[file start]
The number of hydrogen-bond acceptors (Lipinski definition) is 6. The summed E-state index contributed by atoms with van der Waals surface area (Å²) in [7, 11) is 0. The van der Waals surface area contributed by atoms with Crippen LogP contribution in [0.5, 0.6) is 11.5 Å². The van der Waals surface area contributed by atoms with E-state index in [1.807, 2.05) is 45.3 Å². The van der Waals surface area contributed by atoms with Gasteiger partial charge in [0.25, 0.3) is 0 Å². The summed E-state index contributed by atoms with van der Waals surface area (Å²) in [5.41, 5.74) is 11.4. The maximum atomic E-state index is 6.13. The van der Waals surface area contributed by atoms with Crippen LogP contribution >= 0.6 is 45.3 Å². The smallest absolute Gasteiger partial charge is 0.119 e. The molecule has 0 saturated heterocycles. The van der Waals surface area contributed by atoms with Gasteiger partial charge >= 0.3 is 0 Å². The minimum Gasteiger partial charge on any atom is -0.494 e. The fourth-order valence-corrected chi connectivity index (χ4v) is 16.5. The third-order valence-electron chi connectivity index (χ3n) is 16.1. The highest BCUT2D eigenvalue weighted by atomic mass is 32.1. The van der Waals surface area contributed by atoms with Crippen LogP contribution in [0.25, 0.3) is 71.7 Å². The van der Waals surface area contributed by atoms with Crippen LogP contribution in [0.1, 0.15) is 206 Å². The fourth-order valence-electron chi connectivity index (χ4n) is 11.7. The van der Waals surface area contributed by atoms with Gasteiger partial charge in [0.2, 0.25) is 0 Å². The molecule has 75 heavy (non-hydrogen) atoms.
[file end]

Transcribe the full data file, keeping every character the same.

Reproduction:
The number of hydrogen-bond acceptors (Lipinski definition) is 6. The summed E-state index contributed by atoms with van der Waals surface area (Å²) in [7, 11) is 0. The van der Waals surface area contributed by atoms with Crippen LogP contribution in [0.5, 0.6) is 11.5 Å². The van der Waals surface area contributed by atoms with E-state index in [1.807, 2.05) is 45.3 Å². The van der Waals surface area contributed by atoms with Gasteiger partial charge in [0.25, 0.3) is 0 Å². The summed E-state index contributed by atoms with van der Waals surface area (Å²) in [5.41, 5.74) is 11.4. The maximum atomic E-state index is 6.13. The van der Waals surface area contributed by atoms with Crippen LogP contribution >= 0.6 is 45.3 Å². The smallest absolute Gasteiger partial charge is 0.119 e. The molecule has 0 saturated heterocycles. The van der Waals surface area contributed by atoms with Gasteiger partial charge >= 0.3 is 0 Å². The minimum Gasteiger partial charge on any atom is -0.494 e. The fourth-order valence-corrected chi connectivity index (χ4v) is 16.5. The third-order valence-electron chi connectivity index (χ3n) is 16.1. The highest BCUT2D eigenvalue weighted by atomic mass is 32.1. The van der Waals surface area contributed by atoms with Crippen LogP contribution in [0.25, 0.3) is 71.7 Å². The van der Waals surface area contributed by atoms with Crippen LogP contribution in [0.1, 0.15) is 206 Å². The fourth-order valence-electron chi connectivity index (χ4n) is 11.7. The van der Waals surface area contributed by atoms with Gasteiger partial charge in [0.2, 0.25) is 0 Å². The molecule has 75 heavy (non-hydrogen) atoms.